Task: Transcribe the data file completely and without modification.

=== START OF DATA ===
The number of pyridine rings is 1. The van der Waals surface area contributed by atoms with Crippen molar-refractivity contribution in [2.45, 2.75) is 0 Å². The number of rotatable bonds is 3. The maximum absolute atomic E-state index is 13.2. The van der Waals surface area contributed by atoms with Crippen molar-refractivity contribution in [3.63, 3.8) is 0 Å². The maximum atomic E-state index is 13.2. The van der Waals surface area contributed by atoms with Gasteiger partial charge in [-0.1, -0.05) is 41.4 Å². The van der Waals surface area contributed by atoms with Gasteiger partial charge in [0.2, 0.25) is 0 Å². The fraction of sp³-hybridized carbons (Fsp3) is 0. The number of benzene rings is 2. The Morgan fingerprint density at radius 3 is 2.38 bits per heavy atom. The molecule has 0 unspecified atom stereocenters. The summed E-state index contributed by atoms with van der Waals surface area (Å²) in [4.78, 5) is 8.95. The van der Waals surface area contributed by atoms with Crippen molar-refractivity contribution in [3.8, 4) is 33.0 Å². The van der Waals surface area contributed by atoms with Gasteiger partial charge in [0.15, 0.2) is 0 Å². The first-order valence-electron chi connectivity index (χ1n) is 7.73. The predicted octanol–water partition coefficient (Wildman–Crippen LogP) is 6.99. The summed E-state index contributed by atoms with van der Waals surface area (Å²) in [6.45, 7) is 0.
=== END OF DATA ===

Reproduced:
The number of pyridine rings is 1. The van der Waals surface area contributed by atoms with Crippen molar-refractivity contribution in [2.45, 2.75) is 0 Å². The number of rotatable bonds is 3. The maximum absolute atomic E-state index is 13.2. The van der Waals surface area contributed by atoms with Crippen molar-refractivity contribution in [3.63, 3.8) is 0 Å². The maximum atomic E-state index is 13.2. The van der Waals surface area contributed by atoms with Gasteiger partial charge in [-0.1, -0.05) is 41.4 Å². The van der Waals surface area contributed by atoms with Gasteiger partial charge in [0.2, 0.25) is 0 Å². The fraction of sp³-hybridized carbons (Fsp3) is 0. The number of benzene rings is 2. The Morgan fingerprint density at radius 3 is 2.38 bits per heavy atom. The molecule has 0 unspecified atom stereocenters. The summed E-state index contributed by atoms with van der Waals surface area (Å²) in [4.78, 5) is 8.95. The van der Waals surface area contributed by atoms with Crippen molar-refractivity contribution in [3.8, 4) is 33.0 Å². The van der Waals surface area contributed by atoms with Gasteiger partial charge in [0.15, 0.2) is 0 Å². The first-order valence-electron chi connectivity index (χ1n) is 7.73. The predicted octanol–water partition coefficient (Wildman–Crippen LogP) is 6.99. The summed E-state index contributed by atoms with van der Waals surface area (Å²) in [6.45, 7) is 0.